Organized by the Sustainable South Bronx (SSBx), the Toxic Tour can be an eye-opening experience. I came to this walking tour with youth from the Civic Action Education Program at the Rocking the Boat run by Chrissy Word. Usually these young people help the local communities to improve the environment through restoration. But today they were just learning from Marta Rodrigues in SSBx about environmental problems in the Hunts Point neighborhood in the South Bronx. In short, Marta suggests that the Hunts Point belongs to the poorest congressional district in the nation with the highest rate of asthma in residents, and very little access to natural sites. Local residents, most of whom are Latino and African-American, experience the disproportionate density of industrial facilities and prisons in the Hunts Point. Marta has also acknowledged that bottom-up initiatives have recently brought the first public parks in this neighborhood, but a lot still has to be done to make this area a safer environment for urban residents.

Invasive Species Removal

Can you believe that you are in New York City when you are walking through a dense forest on North Brother Island? This Island in the Bronx with the view of the Manhattan skyline had some houses and a hospital, which have been abandoned in 1960s. Now the NYC Parks Department manages this island as a non-cultivated land belonging to the NYC park system. The A.C.T.I.O.N. youth program from The Point Community Development Corporation in the South Bronx helps to maintain this area by removing invasive species several times a year. A.C.T.I.O.N. collaborates with the NYC Audubon on this project because the island is very important for birds nesting in this relatively isolated ecosystem in the middle of the city. This restoration project is a great learning experience for youth helping to improve ecosystems on this island because there are very few non-cultivated areas in the Bronx.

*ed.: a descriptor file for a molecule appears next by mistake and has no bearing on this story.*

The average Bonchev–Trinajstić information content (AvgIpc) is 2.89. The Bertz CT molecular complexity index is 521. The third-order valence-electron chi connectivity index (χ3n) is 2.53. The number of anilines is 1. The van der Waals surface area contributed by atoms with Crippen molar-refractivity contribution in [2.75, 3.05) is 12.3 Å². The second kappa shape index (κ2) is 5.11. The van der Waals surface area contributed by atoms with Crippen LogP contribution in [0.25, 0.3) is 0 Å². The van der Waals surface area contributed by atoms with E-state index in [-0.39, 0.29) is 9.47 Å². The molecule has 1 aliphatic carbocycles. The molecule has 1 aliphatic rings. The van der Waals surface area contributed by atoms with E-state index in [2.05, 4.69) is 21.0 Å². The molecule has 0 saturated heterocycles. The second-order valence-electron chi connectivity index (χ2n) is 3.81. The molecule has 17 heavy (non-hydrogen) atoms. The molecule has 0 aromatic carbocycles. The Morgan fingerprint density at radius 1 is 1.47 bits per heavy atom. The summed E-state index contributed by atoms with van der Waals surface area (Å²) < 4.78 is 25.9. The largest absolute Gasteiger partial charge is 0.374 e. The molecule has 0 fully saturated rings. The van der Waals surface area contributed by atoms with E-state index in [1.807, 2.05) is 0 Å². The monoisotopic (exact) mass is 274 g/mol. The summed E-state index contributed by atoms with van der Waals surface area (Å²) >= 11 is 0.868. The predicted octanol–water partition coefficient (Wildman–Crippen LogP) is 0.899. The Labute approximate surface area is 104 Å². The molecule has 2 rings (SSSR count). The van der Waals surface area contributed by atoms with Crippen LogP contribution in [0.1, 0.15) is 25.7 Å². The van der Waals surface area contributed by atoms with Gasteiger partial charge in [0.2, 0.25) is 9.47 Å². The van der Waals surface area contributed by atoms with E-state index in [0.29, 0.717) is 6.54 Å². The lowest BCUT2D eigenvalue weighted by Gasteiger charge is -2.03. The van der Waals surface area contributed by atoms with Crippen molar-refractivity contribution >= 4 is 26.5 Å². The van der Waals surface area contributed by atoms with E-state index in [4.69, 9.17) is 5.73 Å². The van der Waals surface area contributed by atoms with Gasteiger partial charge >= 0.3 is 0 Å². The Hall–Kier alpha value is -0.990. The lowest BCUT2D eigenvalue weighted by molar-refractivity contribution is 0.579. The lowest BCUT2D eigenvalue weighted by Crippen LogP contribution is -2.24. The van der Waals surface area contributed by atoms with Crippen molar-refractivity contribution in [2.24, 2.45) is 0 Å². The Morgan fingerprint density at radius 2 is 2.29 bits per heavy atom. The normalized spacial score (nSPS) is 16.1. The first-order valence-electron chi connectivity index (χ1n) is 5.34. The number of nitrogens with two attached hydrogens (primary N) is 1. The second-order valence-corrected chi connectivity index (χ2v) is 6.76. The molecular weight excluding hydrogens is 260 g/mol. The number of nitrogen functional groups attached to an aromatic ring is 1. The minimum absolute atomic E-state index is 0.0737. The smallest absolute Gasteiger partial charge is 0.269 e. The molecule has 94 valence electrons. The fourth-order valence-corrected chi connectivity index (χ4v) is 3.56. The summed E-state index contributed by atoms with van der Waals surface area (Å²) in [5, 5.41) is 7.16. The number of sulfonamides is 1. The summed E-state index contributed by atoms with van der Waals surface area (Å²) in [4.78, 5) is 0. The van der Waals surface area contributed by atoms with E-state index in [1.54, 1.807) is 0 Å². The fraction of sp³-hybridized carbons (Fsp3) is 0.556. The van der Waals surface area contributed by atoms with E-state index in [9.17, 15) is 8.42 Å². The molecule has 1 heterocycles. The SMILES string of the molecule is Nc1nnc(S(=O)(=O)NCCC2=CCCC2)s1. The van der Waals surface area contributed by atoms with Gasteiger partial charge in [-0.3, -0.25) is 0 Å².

Hunts Point neighborhood

Hunts Point

Several organizations with environmental education programs – including Sustainable South Bronx, A.C.T.I.O.N. at the Point CDC, and Rocking the Boat, and the Bronx River Alliance – work with people in the Hunts Point (Bronx Community District 2). This is a neighborhood the South Bronx where the Bronx River flows into the East River with 47,000 residents (75% of Hispanic origin, and 37% are not proficient in English).

Environmental justice movement in Hunts Point reminds that this neighborhood has several undesirable sites, including the water treatment plant, prison, and the largest in the world food distribution center, and very few green areas. Surrounded by two rivers, until recently this neighborhood did not have waterfront access for local people. Two beautiful public parks (Barretto Park and Hunts Point Park) were just opened, but majority of residents still cannot find green areas within 10-15 minutes walk from their house.

I just thought how different environmental stewardship or civic ecology programs can be in remote rural areas where there are few people vs. Hunts Point where open space areas should be created first. In fact, some education programs in Hunts Point focus primarily on environmental policy topics (letter writing, public hearings, community presentations, etc.) to enable youth to be advocates of their environment, and to create green areas.